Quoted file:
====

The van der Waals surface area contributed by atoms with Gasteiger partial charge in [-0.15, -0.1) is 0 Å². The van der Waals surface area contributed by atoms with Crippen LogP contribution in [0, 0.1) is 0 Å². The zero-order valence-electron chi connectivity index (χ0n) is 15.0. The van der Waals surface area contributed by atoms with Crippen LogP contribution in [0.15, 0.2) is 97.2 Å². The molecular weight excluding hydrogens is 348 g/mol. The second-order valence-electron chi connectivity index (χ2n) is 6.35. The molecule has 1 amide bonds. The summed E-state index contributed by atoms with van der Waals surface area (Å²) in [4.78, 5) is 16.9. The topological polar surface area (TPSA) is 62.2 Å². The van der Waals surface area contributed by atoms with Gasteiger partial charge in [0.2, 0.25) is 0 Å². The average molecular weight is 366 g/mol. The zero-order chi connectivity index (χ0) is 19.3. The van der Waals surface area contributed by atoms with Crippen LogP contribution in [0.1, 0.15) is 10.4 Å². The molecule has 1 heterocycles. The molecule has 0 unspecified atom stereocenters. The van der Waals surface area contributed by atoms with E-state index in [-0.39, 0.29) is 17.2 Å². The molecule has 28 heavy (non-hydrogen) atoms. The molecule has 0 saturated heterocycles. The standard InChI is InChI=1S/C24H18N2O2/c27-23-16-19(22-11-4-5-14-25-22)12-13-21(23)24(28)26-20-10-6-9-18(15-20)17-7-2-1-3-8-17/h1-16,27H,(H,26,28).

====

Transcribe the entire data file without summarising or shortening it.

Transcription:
The van der Waals surface area contributed by atoms with Gasteiger partial charge in [-0.15, -0.1) is 0 Å². The van der Waals surface area contributed by atoms with Crippen LogP contribution in [0, 0.1) is 0 Å². The zero-order valence-electron chi connectivity index (χ0n) is 15.0. The van der Waals surface area contributed by atoms with Crippen LogP contribution in [0.15, 0.2) is 97.2 Å². The molecular weight excluding hydrogens is 348 g/mol. The second-order valence-electron chi connectivity index (χ2n) is 6.35. The molecule has 1 amide bonds. The summed E-state index contributed by atoms with van der Waals surface area (Å²) in [4.78, 5) is 16.9. The topological polar surface area (TPSA) is 62.2 Å². The van der Waals surface area contributed by atoms with Gasteiger partial charge in [0.2, 0.25) is 0 Å². The average molecular weight is 366 g/mol. The zero-order chi connectivity index (χ0) is 19.3. The van der Waals surface area contributed by atoms with Crippen LogP contribution in [0.1, 0.15) is 10.4 Å². The molecule has 1 heterocycles. The molecule has 0 unspecified atom stereocenters. The van der Waals surface area contributed by atoms with E-state index in [-0.39, 0.29) is 17.2 Å². The molecule has 28 heavy (non-hydrogen) atoms. The molecule has 0 saturated heterocycles. The standard InChI is InChI=1S/C24H18N2O2/c27-23-16-19(22-11-4-5-14-25-22)12-13-21(23)24(28)26-20-10-6-9-18(15-20)17-7-2-1-3-8-17/h1-16,27H,(H,26,28).